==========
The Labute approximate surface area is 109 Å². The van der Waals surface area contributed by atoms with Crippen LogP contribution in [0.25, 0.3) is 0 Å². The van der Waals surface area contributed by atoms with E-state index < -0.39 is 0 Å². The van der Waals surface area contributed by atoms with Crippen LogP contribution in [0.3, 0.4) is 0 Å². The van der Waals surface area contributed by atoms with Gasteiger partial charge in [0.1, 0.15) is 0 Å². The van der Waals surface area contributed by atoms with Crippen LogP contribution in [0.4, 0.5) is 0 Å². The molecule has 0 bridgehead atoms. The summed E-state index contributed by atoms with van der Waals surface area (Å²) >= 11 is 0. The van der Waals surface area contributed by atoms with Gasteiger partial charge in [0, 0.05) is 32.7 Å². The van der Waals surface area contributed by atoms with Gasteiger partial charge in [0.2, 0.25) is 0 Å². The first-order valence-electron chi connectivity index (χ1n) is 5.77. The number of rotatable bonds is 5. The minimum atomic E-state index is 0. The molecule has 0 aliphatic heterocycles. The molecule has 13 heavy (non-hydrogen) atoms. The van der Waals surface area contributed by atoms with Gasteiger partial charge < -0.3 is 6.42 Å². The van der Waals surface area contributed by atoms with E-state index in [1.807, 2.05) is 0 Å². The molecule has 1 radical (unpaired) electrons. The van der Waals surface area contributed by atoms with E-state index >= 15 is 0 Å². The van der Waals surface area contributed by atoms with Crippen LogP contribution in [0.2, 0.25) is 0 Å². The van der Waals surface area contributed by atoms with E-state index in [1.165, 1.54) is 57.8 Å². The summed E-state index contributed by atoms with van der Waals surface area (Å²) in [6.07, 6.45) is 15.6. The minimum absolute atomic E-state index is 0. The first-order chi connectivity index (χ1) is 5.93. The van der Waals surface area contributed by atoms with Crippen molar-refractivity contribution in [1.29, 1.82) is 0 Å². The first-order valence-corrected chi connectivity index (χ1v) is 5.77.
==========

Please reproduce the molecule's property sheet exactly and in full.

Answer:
The Labute approximate surface area is 109 Å². The van der Waals surface area contributed by atoms with Crippen LogP contribution in [0.25, 0.3) is 0 Å². The van der Waals surface area contributed by atoms with E-state index < -0.39 is 0 Å². The van der Waals surface area contributed by atoms with Crippen LogP contribution in [0.3, 0.4) is 0 Å². The van der Waals surface area contributed by atoms with Gasteiger partial charge in [0.1, 0.15) is 0 Å². The van der Waals surface area contributed by atoms with Crippen LogP contribution in [0.4, 0.5) is 0 Å². The molecule has 0 bridgehead atoms. The summed E-state index contributed by atoms with van der Waals surface area (Å²) >= 11 is 0. The van der Waals surface area contributed by atoms with Gasteiger partial charge in [0, 0.05) is 32.7 Å². The van der Waals surface area contributed by atoms with Gasteiger partial charge in [0.2, 0.25) is 0 Å². The first-order valence-electron chi connectivity index (χ1n) is 5.77. The number of rotatable bonds is 5. The minimum atomic E-state index is 0. The molecule has 0 aliphatic heterocycles. The molecule has 13 heavy (non-hydrogen) atoms. The van der Waals surface area contributed by atoms with Gasteiger partial charge < -0.3 is 6.42 Å². The van der Waals surface area contributed by atoms with E-state index in [1.807, 2.05) is 0 Å². The molecule has 1 radical (unpaired) electrons. The van der Waals surface area contributed by atoms with E-state index >= 15 is 0 Å². The van der Waals surface area contributed by atoms with Crippen LogP contribution in [0.2, 0.25) is 0 Å². The van der Waals surface area contributed by atoms with E-state index in [1.165, 1.54) is 57.8 Å². The summed E-state index contributed by atoms with van der Waals surface area (Å²) in [6.07, 6.45) is 15.6. The minimum absolute atomic E-state index is 0. The first-order chi connectivity index (χ1) is 5.93. The van der Waals surface area contributed by atoms with Crippen molar-refractivity contribution in [1.29, 1.82) is 0 Å². The first-order valence-corrected chi connectivity index (χ1v) is 5.77.